Children of the Longhouse is a story that gives a well-developed picture of customs and beliefs in the early lifestyle of Native Americans. Annual festivals, daily rituals and legends are well described, and the use of Native American names for the characters create a brilliant atmosphere drawing the reader into the world of Native American life many moons ago.
Ohkwari, an eleven-year-old boy, shows integrity and leadership skills when he overhears the plans of some older youths to raid another village they’ve been at piece with for a while, and tells the elders about it. This is a good starting point to discuss character traits with children, doing the right thing when it is in one’s power to do so (and not the nice thing), and the consequences that righteous acts might bring.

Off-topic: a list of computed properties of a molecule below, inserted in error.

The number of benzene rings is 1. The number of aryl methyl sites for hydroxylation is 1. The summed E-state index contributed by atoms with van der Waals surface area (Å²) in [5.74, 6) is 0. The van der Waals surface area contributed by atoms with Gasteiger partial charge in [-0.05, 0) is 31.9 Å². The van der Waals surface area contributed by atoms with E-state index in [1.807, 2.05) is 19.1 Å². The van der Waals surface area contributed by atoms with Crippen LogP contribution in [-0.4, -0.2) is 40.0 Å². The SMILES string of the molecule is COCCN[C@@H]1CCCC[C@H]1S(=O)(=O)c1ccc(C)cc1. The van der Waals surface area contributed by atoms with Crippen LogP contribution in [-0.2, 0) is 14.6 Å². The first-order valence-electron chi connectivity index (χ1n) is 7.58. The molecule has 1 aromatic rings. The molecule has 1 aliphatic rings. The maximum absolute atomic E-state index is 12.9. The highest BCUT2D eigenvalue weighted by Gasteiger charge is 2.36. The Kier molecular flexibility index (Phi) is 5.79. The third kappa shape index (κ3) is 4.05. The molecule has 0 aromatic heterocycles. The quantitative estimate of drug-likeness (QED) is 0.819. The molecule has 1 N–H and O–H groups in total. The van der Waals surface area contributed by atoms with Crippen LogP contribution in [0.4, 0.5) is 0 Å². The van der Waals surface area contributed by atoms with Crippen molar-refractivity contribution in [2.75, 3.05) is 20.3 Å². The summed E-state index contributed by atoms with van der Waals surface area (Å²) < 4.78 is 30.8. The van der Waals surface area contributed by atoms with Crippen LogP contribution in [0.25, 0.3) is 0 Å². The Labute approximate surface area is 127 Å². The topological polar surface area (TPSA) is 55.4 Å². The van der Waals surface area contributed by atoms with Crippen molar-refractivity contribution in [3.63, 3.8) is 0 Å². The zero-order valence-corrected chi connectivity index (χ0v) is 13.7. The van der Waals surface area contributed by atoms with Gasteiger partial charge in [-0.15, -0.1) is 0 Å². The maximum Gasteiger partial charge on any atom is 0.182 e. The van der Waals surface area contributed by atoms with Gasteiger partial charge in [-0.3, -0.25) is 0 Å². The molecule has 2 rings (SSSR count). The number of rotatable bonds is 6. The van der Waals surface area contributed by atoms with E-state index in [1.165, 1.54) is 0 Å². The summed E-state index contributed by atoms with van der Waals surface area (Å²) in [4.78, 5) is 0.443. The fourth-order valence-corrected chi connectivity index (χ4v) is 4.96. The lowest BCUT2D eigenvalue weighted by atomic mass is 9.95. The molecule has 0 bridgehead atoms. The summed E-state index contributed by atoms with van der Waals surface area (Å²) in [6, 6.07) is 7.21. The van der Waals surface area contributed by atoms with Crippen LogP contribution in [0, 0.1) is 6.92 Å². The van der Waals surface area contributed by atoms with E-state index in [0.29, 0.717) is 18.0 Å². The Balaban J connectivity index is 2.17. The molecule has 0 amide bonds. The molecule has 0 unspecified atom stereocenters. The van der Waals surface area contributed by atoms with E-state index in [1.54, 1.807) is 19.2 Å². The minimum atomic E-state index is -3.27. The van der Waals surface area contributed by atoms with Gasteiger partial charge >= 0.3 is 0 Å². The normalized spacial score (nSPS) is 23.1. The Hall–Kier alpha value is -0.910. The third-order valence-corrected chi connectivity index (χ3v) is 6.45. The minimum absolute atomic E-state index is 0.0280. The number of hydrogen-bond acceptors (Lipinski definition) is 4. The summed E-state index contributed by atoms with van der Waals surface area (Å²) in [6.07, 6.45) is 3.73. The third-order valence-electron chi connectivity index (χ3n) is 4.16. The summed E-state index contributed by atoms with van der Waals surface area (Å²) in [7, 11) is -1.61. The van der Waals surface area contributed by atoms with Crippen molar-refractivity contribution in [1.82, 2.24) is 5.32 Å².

Well written, easy to read, story form that opens discussion about forgiveness and doing right, instead of being selfish and wanting to follow only your own head regardless of who might be affected by it.
The book is suitable for read-alone ages 8-12, but younger children might have trouble pronouncing some of the names, and making sense of the use of the names in some sentences.
This is a great book to go along with a Native American unit study.
I created a list of review questions and their answers, which you can download using the link below. There is also a student sheet, meant for revision, that students can complete instead: